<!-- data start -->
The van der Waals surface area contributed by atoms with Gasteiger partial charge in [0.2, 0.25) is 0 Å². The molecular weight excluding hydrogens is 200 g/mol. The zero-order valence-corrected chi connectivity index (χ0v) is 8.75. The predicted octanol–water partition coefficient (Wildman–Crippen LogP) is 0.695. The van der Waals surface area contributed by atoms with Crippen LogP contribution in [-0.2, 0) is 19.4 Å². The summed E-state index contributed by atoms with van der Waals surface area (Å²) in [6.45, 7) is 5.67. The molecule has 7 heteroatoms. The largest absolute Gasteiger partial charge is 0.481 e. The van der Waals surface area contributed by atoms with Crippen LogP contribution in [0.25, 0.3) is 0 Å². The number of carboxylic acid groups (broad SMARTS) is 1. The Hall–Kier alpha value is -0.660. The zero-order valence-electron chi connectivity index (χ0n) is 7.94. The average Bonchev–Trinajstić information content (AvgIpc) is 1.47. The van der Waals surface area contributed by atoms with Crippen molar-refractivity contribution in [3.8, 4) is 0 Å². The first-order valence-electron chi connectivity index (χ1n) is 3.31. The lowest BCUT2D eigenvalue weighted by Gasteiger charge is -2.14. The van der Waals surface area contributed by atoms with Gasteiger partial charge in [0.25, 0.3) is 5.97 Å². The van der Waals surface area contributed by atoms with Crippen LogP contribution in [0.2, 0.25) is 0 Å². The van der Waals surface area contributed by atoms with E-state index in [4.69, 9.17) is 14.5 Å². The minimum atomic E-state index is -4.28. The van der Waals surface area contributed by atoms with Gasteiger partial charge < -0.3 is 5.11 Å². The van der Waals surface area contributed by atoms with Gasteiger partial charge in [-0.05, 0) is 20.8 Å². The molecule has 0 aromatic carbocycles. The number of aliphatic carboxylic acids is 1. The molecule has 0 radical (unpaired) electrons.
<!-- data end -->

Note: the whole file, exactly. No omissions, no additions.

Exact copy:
The van der Waals surface area contributed by atoms with Gasteiger partial charge in [0.2, 0.25) is 0 Å². The molecular weight excluding hydrogens is 200 g/mol. The zero-order valence-corrected chi connectivity index (χ0v) is 8.75. The predicted octanol–water partition coefficient (Wildman–Crippen LogP) is 0.695. The van der Waals surface area contributed by atoms with Crippen LogP contribution in [-0.2, 0) is 19.4 Å². The summed E-state index contributed by atoms with van der Waals surface area (Å²) in [6.45, 7) is 5.67. The molecule has 7 heteroatoms. The largest absolute Gasteiger partial charge is 0.481 e. The van der Waals surface area contributed by atoms with Crippen LogP contribution in [0.25, 0.3) is 0 Å². The number of carboxylic acid groups (broad SMARTS) is 1. The Hall–Kier alpha value is -0.660. The zero-order valence-electron chi connectivity index (χ0n) is 7.94. The average Bonchev–Trinajstić information content (AvgIpc) is 1.47. The van der Waals surface area contributed by atoms with Crippen molar-refractivity contribution in [3.8, 4) is 0 Å². The first-order valence-electron chi connectivity index (χ1n) is 3.31. The lowest BCUT2D eigenvalue weighted by Gasteiger charge is -2.14. The van der Waals surface area contributed by atoms with Gasteiger partial charge in [0.25, 0.3) is 5.97 Å². The van der Waals surface area contributed by atoms with Crippen LogP contribution in [0.2, 0.25) is 0 Å². The van der Waals surface area contributed by atoms with E-state index in [4.69, 9.17) is 14.5 Å². The minimum atomic E-state index is -4.28. The van der Waals surface area contributed by atoms with Gasteiger partial charge < -0.3 is 5.11 Å². The van der Waals surface area contributed by atoms with Gasteiger partial charge in [-0.05, 0) is 20.8 Å². The molecule has 0 aromatic carbocycles. The number of aliphatic carboxylic acids is 1. The molecule has 0 radical (unpaired) electrons.